On October 20, 1944, Fretter-Pico was promoted to Generalleutenant (lieutenant general).[1][2] As such, he was awarded the Knight's Cross of the Iron Cross on December 12, 1944.[1][2] The 148th would at first be used in anti-partisan warfare on the border between Tuscany and Liguria, including cooperation with other troops in some larger anti-partisan operations under the command of the 14th Army/LI. Gebirgs-Armeekorps and in cooperation with RSI units.[4] Between the end of November and the beginning of December 1944 in the Apennines, between La Spezia and Massa-Carrara, 148th men took part in the killings of numerous Italian civilians during rastrellamento operations. During operation Catilina (27 November–2 December 1944), men of the 148th, operating together with the RSI XXXIII Brigata Nera Tullio Bertoni, operated in Fosdinovo, Sarzana and Aulla claiming 365 enemy dead and taking 20 prisoners.[4] In operation Barbara (29 November–2 December 1944, in Carrara-Massa) men of the 148th together with other German units of the navy and special anti-partisan units claimed 110 enemy dead and took 9 prisoners.[4] Between 20–25 January 1945, the 148th Infantry Division took part in operation Bergkönig, a large search and destroy operation in the areas of Varese Ligure, Monte Gottero, Zeri and Zignago, in the La Spezia region. The fighting would become known as La battaglia del Gottero.[5]

Operation Bergkönig comprised German, Ost and RSI units:[4]

 
Generalleutnant Otto Fretter-Pico (left) surrendering to General Olímpio Falconière da Cunha (center) of the Brazilian 1st Infantry Division.

At the end of April 1945, during the retreat of German forces from northern Italy during the Allied Spring Offensive, Fretter-Pico's 148th Infantry Division was blocked by the Brazilian Expeditionary Force in the area of Collecchio-Fornovo di Taro while trying to gain the Po Valley. The 148th had remnants of the destroyed 90th Panzergrenadier Division and the RSI "Italia" Division tagging along but despite breakout attempts from 26–28 April,[6] the Axis forces were surrounded and forced to surrender on 29 April 1945 in the Battle of Collecchio[6] before General Heinrich von Vietinghoff's overall Axis surrender in Italy on 2 May.[6] Generals Mario Carloni and Otto Fretter-Pico followed their 14,779 men into captivity,[7] passing from Brazilian custody to a US POW camp some time later. He was released by US forces on July 7, 1948.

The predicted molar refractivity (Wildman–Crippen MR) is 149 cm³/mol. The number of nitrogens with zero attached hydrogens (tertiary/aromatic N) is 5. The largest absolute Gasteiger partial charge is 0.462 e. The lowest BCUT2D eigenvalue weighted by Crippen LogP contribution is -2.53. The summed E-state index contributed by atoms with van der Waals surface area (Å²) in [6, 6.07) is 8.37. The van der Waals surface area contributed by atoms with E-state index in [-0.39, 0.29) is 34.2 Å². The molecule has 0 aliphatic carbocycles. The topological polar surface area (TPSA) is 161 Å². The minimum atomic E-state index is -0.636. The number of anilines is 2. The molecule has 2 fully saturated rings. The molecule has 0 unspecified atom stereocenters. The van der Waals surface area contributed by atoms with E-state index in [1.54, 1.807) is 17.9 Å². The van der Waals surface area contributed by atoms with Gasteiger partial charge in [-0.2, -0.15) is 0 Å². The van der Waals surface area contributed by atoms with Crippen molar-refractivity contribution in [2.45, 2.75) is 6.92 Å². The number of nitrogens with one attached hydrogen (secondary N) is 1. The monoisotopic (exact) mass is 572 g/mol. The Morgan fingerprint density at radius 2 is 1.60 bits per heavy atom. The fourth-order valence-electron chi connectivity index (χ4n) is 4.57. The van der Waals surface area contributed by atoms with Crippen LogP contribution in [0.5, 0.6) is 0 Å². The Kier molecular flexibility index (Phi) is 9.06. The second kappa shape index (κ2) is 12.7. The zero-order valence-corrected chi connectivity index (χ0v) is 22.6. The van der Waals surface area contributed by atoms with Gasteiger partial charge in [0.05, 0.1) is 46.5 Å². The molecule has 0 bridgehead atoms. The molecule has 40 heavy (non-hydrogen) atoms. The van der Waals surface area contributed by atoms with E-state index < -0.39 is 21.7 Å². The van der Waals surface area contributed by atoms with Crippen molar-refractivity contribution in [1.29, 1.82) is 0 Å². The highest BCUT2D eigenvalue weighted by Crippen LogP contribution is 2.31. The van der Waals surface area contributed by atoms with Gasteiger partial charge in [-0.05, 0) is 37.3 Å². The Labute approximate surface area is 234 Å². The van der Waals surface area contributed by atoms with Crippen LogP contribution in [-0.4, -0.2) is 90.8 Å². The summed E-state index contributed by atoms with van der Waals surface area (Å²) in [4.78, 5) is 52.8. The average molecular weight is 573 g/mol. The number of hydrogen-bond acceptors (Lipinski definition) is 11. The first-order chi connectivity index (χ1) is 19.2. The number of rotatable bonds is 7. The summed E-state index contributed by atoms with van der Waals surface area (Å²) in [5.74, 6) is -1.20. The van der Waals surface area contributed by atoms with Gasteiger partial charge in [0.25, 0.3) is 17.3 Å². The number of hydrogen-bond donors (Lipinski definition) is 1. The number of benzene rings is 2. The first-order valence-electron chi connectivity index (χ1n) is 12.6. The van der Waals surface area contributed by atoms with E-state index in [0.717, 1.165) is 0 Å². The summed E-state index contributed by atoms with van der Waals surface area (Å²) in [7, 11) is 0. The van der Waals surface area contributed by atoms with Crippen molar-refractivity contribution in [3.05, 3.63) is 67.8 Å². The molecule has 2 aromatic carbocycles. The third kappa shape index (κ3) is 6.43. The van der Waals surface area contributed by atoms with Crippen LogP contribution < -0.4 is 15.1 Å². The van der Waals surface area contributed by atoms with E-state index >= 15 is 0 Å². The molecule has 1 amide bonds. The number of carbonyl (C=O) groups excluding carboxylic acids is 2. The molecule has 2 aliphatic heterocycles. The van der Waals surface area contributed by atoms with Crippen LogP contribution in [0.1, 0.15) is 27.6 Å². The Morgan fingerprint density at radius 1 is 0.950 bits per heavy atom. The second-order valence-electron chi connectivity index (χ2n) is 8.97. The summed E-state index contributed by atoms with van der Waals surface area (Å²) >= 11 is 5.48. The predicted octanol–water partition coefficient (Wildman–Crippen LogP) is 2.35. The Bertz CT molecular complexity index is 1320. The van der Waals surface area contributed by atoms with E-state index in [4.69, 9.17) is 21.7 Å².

The old general then moved to Switzerland and retired there.

Fretter-Pico died at the age of 73 on July 30, 1966 in Flims, Canton of Graubünden in Switzerland.[1]

The ceremony of Fretter-Pico's surrender to the Brazilians is still reenacted in Italy every 25 April in Fornovo and Collecchio.[8][9]

Awards and decorationsEdit

ReferencesEdit

CitationsEdit

  1. ^ a b c d e f g h i j k l m n o p q "Otto Fretter-Pico". Lexikon der Wehrmacht. Retrieved 30 March 2021.
  2. ^ a b c d e f g h Wegmann 2010, p. 172.
  3. ^ Clarke, Jeffrey J. (1993). Riviera to the Rhine. Robert Ross Smith. Washington, D.C.: Center of Military History, United States Army. pp. 128, 134–137. ISBN 978-0-7948-3771-6. OCLC 23464248.
  4. ^ a b c d "Azioni tedesche contro i civili in Toscana". regione.toscana.it. (in Italian). p. 51-52. Retrieved 30 March 2021.
  5. ^ "20 GENNAIO – LA BATTAGLIA DEL GOTTERO". Istituto spezzino per la Storia della Resistenza e dell'Età Contemporanea "Pietro M. Beghi" (in Italian). Retrieved 30 March 2021.
  6. ^ a b c Scheina, Robert L. (2003). Latin America's Wars Volume II : the Age of the Professional Soldier, 1900-2001. Dulles: Potomac Books Inc. p. 257. ISBN 978-1-59797-478-3. OCLC 784885673.
  7. ^ Edwards, Paul M. (2010). Between the lines of World War II : twenty-one remarkable people and events. Jefferson, N.C.: McFarland & Co. p. 90. ISBN 978-0-7864-5583-6. OCLC 667274358.
  8. ^ "Fornovo Taro un 25 aprile 2019 di tutti la colonna della Libertà". Youtube (in Italian). Retrieved 31 March 2021.
  9. ^ "Reenactment in Collecchio". Youtube (in Italian). Retrieved 31 March 2021.
  10. ^ Patzwall & Scherzer 2001, p. 122.
  11. ^ Scherzer 2007, p. 318.

BibliographyEdit

  • Patzwall, Klaus D.; Scherzer, Veit (2001). Das Deutsche Kreuz 1941 – 1945 Geschichte und Inhaber Band II [The German Cross 1941 – 1945 History and Recipients Volume 2] (in German). Norderstedt, Germany: Verlag Klaus D. Patzwall. ISBN 978-3-931533-45-8.
  • Scherzer, Veit (2007). Die Ritterkreuzträger 1939–1945 Die Inhaber des Ritterkreuzes des Eisernen Kreuzes 1939 von Heer, Luftwaffe, Kriegsmarine, Waffen-SS, Volkssturm sowie mit Deutschland verbündeter Streitkräfte nach den Unterlagen des Bundesarchives [The Knight's Cross Bearers 1939–1945 The Holders of the Knight's Cross of the Iron Cross 1939 by Army, Air Force, Navy, Waffen-SS, Volkssturm and Allied Forces with Germany According to the Documents of the Federal Archives] (in German). Jena, Germany: Scherzers Militaer-Verlag. ISBN 978-3-938845-17-2.
  • Wegmann, Günter (2010). Die Ritterkreuzträger der Deutschen Wehrmacht 1939–1945 Teil III: Infanterie Band 7: Fl–Fu [The Knight's Cross Bearers of the German Wehrmacht 1939–1945 Part III: Infantry Volume 7: Fl–Fu] (in German). Osnabrück, Germany: Biblio-Verlag. ISBN 978-3-7648-2380-1.
Military offices
Preceded by
Generalleutnant Friedrich Siebert
Commander of 57th Infantry Division
20 February 1943 – 1 September 1943
Succeeded by
Generalleutnant Vincenz Müller
Preceded by
Generalleutnant Friedrich-Wilhelm von Rothkirch und Panthen
Commander of 148th Reserve Division
25 September 1943 – 20 March 1944
Succeeded by
Generalleutnant Otto Schönherr
Preceded by
Generalleutnant Otto Schönherr
Commander of 148th Infantry Division
18 September 1944 – 28 April 1945
Succeeded by
None